The numbers on your financial statements aren’t the only numbers that are vital to your business success. In order to monitor the vital signs of your business, you’ll need to look beyond your financial statements.
Most successful business owners have a set of key numbers they use to monitor how well the business is doing. Usually, those numbers are both financial and non-financial measurements.
Since each business is unique, you’ll need to first identify what measurements will reveal the most about your business operations. Once you’ve determined those measurements that are vital, you can improve the profitability of your business by monitoring those numbers.
Look Beyond Your Financials
While financial statements are one of the more useful tools used to make business decisions, they aren’t the only tools you should use.
Financial statements show the current income and expenses, but they also provide information that may warrant further review. Useful indicators can be found in payroll reports, production reports, telephone logs, customer complaint reports or production quality control reports.
What Numbers are Important?
Key numbers to monitor the vital signs of your business often vary by business. Some numbers are obvious like sales trends, cost of product, inventory turns, accounts receivable and accounts payable. Some are not as obvious. To identify which numbers are key to your business, a vital sign must have a direct and immediate impact on your business.
Numbers must be taken in context and compared with something else such as a plan or prior period of time. Remember you’re focusing on trends, so the frequency that you get your information should not be too short causing distortions or too long leading to undetected trends.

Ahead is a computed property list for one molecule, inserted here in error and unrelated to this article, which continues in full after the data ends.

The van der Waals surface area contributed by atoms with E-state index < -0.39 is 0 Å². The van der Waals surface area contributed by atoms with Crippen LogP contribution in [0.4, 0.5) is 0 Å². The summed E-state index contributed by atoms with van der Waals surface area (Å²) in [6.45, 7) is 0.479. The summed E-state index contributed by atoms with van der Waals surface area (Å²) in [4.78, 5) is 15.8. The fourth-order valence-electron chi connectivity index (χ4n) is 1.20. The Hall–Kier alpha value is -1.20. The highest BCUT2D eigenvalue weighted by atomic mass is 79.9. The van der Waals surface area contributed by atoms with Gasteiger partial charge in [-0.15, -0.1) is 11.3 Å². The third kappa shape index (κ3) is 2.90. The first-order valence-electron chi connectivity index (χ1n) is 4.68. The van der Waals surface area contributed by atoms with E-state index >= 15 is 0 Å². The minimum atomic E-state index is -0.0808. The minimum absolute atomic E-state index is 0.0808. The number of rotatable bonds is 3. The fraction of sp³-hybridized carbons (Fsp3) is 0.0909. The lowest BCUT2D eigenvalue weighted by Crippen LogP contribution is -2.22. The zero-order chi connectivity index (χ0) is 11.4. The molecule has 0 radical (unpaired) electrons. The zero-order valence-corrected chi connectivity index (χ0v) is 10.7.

The goal should be to get the information soon enough that you can act on it instead of reacting to a situation. With common sense and experimentation, you should be able to determine the key numbers for your business and the best measurement periods.
Consider Size and Complexity
The size of your business and the complexity of your product line or services will help you determine what indicators are needed.
For example, if customer refunds have been a strong indication of good customer service, a reduction in refunds may indicate that customer service representatives are not being sensitive to your customers’ concerns.
Every business owner is very familiar with their company’s breakeven point and are concerned with the annual sales volume it will require to at least reach that point. Although interesting, dropping below the breakeven point for a day or two doesn’t spell disaster for your business.
Timely Analysis is Critical
The survival of most businesses depends on their growth and ability to adapt to changing operating conditions, so you should keep a critical eye on the indicators you’ve identified as key for your business. As your business develops and grows, you may find that some indicators lose their usefulness and need to be replaced by others.
Get Expert Help
The best place to start is often asking an expert to review your financial statements. This can help you focus on the correct information, provide suggestions to improve your reporting and identify the important drivers that are key to your business.
Have questions? Contact us today!